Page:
I’ve never really participated in #ThrowBackThursday. I’ve wanted to, I just never really got around to posting a cute picture of me from the 80’s – because a cute picture of me from the 80’s does not exist. So I figured I’d give this a shot today, especially since I’m trying to get the ball rolling with some fresh blog content.
They say a picture is worth a thousand words. I think a picture can be worth much more than that. A picture can be a window to our aspirations. A picture can freeze a moment in our lives that we may never get again. And a picture can remind us of where we came from so maybe we’ll have some clue about where we’re supposed to be going.
This picture here is probably one of my favorite and most cherished photos taken during my childhood. At the time – 4th of July, 1995 – I was a high school junior living in Salida, California. I’m the one in the Goofy shirt and backwards hat reaching out to the neighborhood cat. My parents (in the middle) were still married to one another, my grandmother (third from the left) was still alive, my uncle (the one on the far right) was still alive, and I still had a close relationship with my sister, my mother, and even the feline.
We all have aspirations when we are growing up. Some are good, some are bad, and some are incredibly ambitious. When we’re young we dream, and we dream a lot. My greatest aspiration besides being a writer was to have a big, happy family that gathered together (like in the picture) for barbecues, picnics, games, dinners – whatever. That’s all I could picture for my future as I was growing up, because it is the type of environment I grew up in and learned to love. It was a sensible aspiration. It wasn’t like I was asking to win the lottery, or to achieve a Nobel Peace Prize. I just wanted a large, unified family who enjoyed each other’s company.
And those aspirations were reality. For a while. Then October 1995 came around, and my grandmother died of breast cancer. Our family moved to Arizona. My parents divorced. My girlfriend treated me like trash. My best friend stabbed me in the back. I lost all of my college money. Nothing went the way I expected it to. In fact, in some regards, everything came crashing down. At least, that’s how it felt to me.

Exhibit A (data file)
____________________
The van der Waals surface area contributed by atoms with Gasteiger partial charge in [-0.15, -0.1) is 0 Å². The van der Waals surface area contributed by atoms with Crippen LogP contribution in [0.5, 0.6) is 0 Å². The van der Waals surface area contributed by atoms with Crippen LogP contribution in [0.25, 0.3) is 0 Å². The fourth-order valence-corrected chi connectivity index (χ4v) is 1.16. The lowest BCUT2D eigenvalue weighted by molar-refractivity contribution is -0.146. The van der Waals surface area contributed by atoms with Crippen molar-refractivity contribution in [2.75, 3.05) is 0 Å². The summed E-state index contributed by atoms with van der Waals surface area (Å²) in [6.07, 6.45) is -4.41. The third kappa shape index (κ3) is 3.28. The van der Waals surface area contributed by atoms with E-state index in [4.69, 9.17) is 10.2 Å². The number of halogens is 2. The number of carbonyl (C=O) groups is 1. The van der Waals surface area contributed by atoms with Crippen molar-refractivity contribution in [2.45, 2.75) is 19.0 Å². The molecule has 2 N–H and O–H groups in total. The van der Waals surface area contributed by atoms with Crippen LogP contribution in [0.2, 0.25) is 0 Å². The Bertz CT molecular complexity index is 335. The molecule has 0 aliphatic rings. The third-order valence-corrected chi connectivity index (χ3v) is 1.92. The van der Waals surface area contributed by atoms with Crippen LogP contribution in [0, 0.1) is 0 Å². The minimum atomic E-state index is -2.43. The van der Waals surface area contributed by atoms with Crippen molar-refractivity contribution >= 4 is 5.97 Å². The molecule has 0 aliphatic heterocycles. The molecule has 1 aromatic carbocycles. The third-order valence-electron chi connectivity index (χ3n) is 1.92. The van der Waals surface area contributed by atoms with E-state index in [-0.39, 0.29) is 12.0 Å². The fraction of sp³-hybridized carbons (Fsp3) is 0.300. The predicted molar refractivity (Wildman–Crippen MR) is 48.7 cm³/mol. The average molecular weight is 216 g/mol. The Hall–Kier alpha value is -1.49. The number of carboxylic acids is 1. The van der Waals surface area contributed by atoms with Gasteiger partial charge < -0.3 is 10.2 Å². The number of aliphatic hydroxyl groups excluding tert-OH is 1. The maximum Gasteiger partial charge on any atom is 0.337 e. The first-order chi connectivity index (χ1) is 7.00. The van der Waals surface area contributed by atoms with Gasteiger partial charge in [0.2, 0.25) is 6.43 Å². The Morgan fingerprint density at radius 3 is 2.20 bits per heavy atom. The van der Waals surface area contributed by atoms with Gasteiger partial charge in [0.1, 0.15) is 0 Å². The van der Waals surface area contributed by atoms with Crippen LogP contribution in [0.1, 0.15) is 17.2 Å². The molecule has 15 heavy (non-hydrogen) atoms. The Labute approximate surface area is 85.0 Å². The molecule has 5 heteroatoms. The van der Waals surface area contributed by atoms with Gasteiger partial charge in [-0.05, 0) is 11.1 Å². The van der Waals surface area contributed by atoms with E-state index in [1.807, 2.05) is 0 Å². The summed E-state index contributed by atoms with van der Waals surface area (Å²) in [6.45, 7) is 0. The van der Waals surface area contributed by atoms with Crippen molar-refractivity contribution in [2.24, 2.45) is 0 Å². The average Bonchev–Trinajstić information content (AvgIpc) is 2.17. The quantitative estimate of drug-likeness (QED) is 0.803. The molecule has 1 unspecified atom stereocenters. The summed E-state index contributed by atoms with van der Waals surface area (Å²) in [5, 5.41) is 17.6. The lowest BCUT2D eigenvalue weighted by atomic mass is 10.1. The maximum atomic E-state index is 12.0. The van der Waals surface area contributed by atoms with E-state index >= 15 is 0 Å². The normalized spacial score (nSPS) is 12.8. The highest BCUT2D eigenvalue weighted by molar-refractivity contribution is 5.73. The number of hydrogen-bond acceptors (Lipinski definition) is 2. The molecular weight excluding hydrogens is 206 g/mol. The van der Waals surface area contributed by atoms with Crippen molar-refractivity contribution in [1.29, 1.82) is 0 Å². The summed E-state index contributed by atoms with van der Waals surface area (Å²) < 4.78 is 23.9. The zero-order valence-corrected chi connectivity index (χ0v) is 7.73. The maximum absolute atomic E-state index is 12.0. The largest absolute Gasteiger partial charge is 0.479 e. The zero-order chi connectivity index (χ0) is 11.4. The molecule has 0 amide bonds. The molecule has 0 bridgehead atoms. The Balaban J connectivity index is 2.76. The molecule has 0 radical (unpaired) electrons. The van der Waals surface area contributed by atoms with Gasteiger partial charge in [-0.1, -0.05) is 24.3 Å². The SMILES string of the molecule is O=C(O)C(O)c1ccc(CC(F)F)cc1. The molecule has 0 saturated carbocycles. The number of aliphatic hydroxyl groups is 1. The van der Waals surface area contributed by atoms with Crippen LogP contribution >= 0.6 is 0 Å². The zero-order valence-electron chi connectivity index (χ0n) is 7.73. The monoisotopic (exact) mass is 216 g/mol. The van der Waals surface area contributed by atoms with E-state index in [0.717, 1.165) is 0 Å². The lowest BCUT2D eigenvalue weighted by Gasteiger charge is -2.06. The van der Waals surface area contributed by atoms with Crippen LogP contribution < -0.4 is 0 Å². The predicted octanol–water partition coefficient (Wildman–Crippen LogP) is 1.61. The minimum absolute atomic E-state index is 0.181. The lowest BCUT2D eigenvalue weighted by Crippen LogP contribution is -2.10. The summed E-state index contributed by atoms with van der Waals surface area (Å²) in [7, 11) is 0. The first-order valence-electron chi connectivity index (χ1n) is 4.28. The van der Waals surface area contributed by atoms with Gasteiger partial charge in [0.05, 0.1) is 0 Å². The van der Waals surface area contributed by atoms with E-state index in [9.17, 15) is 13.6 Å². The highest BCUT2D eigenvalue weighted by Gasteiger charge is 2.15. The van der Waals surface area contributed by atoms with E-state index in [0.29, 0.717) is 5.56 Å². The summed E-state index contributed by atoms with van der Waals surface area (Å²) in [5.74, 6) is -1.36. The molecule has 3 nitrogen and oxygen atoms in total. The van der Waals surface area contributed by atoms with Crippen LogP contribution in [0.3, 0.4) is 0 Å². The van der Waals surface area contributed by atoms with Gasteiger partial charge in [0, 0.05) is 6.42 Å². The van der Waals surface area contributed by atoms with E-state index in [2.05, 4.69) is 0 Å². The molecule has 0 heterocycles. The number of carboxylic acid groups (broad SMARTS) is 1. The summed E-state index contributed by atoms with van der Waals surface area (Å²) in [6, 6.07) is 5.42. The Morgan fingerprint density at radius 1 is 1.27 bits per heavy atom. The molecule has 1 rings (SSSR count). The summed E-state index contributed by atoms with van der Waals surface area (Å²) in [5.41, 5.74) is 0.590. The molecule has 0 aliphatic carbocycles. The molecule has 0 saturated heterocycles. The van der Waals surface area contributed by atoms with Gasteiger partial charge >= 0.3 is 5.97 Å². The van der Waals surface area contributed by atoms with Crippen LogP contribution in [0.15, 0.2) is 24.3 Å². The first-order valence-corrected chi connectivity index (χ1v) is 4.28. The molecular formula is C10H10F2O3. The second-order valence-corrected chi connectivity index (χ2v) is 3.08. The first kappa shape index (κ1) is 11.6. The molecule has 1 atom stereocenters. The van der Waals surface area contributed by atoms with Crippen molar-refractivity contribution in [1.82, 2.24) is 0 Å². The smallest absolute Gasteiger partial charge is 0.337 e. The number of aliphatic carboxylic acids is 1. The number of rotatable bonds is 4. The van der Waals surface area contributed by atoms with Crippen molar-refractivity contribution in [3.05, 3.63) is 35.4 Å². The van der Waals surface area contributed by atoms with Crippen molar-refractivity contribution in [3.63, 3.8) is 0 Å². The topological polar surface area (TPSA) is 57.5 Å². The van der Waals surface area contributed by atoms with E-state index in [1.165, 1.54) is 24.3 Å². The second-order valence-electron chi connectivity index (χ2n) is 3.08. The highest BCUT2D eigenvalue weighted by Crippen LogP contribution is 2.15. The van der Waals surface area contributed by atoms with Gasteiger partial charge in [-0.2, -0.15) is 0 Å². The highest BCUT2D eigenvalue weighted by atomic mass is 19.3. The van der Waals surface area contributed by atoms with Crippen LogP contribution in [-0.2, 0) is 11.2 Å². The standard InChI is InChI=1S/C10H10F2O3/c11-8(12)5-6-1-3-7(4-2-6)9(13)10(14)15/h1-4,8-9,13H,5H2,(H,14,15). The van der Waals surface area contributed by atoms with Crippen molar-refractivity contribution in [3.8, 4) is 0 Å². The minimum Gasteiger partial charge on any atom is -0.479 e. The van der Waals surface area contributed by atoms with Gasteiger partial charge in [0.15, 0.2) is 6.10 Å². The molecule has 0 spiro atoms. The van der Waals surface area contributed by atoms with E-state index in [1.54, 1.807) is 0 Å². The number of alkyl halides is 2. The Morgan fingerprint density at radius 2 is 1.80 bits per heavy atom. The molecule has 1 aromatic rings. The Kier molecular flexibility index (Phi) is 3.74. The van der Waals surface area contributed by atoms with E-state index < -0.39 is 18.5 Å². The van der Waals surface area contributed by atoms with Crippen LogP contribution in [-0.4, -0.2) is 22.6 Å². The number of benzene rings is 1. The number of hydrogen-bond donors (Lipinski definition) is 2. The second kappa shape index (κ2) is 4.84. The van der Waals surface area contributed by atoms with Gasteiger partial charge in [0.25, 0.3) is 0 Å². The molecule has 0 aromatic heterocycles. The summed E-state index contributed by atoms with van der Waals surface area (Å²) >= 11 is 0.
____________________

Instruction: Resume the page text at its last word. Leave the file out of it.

Life went on, and I learned how to survive, how to cultivate loyal friendships, and how to stand up for myself. Most importantly, I learned who God is, who I am, and what my purpose in this life is. I can confidently say that if I hadn’t experienced the heartache and challenges that I did, I wouldn’t be the man I am today.
We all come to that one point in our life where the illusions we had as children are tested by the fires of reality. Another term for this point in our life is the end of the innocence. We are shown things for what they really are. We are shown people for who they really are. All disillusions are removed, and reality is there to tear us to pieces like Gmork from The Neverending Story.
At this point we can either accept our life for what it really is and vow to improve upon it, or we can deny what we see and live in a constant disillusioned state for the rest of our lives, never understanding that our trials and the tragedies of this life actually have the power to make us stronger and move us onto better paths for our lives. We have to learn that not everything in life is going to go according to the plans we made when we were in our teens, but that’s not necessarily a bad thing. Like Christina Perri sings in her song, “I Believe” –
“I believe if I ‘d knew where I was going, I’ d lose my way.”
This picture is the last time this whole group of people got together like this. I wish my grandmother and my uncle were around. I wish I had a better relationship with my mother and my sister. I wish my parents had stayed married. Those things aren’t my reality, but it doesn’t mean I can’t still aspire to obtain the essence of this picture in my own life.
Someday there will be another picture like it taken. In it, you’ll find my wife, my children, and our greatest friends and closest family gathered together in unity and love. And maybe even the neighborhood cat will join in.